World Mine Action day was celebrated in Kinshasa on Wednesday April 4 2007. Many speakers explained the dangers that anti personnel mines and unexploded ordnance (UXO) pose to the Congolese population and the development of the country, as well as underlining the challenges that lie ahead in this fight in the DRC.
Landmines and UXO remain in the ground and continue to maim and kill indiscriminately, many years after armed conflict, and DRC is one of 84 affected countries worldwide, claiming some 20,000 victims each year.
The assistance given to the DRC government by donors such as Holland and others, as well as by MONUC, UN agencies and international and national NGO’s is essential in this fight, and focuses on three main areas - de-mining, sensibilisation of the dangers of landmines and assistance to victims.
De-mining in the DRC - carried out by Mechem, MAG and others - is extremely expensive and time consuming work, particularly as infrastructure is nonexistent and transport extremely difficult in many parts of the country.
Sensibilisation and assistance to victims forms part of the important work of organizations such as the Red Cross and Handicap International are involved in.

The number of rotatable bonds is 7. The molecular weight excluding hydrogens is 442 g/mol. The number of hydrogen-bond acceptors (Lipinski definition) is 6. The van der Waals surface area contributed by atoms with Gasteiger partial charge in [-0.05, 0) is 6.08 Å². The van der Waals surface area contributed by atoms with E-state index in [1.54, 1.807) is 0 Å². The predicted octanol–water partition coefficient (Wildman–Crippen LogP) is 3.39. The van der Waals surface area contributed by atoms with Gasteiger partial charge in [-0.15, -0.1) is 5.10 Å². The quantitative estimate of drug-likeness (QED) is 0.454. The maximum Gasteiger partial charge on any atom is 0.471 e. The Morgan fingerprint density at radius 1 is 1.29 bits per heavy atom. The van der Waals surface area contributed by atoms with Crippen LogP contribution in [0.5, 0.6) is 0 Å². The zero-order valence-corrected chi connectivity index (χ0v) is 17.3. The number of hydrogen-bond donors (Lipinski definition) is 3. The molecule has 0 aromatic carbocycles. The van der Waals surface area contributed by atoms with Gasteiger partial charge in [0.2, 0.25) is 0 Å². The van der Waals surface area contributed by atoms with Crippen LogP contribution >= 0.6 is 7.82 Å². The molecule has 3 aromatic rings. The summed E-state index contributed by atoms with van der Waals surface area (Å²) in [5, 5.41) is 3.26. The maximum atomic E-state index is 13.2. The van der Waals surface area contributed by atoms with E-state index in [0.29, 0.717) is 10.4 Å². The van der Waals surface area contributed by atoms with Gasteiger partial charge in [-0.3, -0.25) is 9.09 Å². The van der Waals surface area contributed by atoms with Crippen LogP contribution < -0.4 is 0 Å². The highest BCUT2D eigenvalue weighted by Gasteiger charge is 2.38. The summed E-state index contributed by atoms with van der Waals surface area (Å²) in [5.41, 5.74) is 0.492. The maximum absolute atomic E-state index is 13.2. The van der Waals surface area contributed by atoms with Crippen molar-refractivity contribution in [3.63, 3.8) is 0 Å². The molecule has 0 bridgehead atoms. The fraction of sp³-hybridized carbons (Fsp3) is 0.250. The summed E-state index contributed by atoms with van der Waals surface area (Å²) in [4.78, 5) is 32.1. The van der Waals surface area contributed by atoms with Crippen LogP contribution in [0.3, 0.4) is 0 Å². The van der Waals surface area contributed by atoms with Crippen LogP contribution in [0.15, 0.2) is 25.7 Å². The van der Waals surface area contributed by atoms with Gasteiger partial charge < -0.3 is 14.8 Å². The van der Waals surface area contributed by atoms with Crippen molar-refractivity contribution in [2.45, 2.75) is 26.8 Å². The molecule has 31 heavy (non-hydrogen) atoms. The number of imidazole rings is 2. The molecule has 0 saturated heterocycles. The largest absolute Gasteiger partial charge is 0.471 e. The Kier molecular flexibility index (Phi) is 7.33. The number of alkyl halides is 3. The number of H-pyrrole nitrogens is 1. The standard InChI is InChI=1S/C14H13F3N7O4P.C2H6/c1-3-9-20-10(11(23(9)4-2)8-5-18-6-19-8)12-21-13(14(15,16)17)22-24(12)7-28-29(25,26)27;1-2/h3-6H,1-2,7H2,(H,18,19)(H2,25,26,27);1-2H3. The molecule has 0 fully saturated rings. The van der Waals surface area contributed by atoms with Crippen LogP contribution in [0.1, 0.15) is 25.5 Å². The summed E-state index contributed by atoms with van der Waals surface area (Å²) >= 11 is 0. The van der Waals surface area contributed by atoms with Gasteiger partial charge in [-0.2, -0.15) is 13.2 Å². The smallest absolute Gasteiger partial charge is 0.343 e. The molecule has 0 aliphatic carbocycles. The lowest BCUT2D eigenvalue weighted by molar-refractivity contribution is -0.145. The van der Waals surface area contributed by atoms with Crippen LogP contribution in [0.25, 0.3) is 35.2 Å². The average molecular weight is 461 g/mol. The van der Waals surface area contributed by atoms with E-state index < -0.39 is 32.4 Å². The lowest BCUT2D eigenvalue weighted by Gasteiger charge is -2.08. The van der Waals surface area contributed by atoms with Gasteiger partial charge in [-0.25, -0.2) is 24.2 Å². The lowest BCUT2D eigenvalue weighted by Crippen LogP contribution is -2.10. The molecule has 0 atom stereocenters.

Mr. Max Hadorn of the International Red Cross said two important issues need to be addressed in the fight against landmines in the DRC.
“Firstly, the government needs to have national legislation on this matter, and assistance to victims is insufficient, I hope this event will keep the focus on this problem that affects thousands of Congolese,” he said.
The Red Cross runs five centres of assistance to victims of mines in the DRC- two in Kinshasa, as well as Goma Bukavu and Mbuji Mai.
Mr. Andre Dellevoet of the Dutch embassy, who are one of the main donors in the fight against mines in the DRC, said that mines and UXO continue to kill and maim indiscriminately.
“The fight against landmines is a moral imperative and not a luxury. A lot has been realised, but more needs to be done to enhance the capacity of the Congolese government to fight and eradicate mines in the country.”
Mr. Ross Mountain, UN Deputy Special Representative to the Secretary General in the DRC, said that as a signatory to the Ottawa treaty in 2002, the DRC government has a responsibility in the fight.
“MONUC has been instrumental in helping them to reinforce their national capacity in terms of sensibilisation, assistance to victims and demining. It is essential that the government continue this important work, which affects the future socio economic development of the country.”
Following the Kinshasa conflict of March 22 to 24 last, over 20 UXO’s were found in the city, particularly in the central Gombe district, and Mechem and others are still evaluating and tackling this problem in the capital.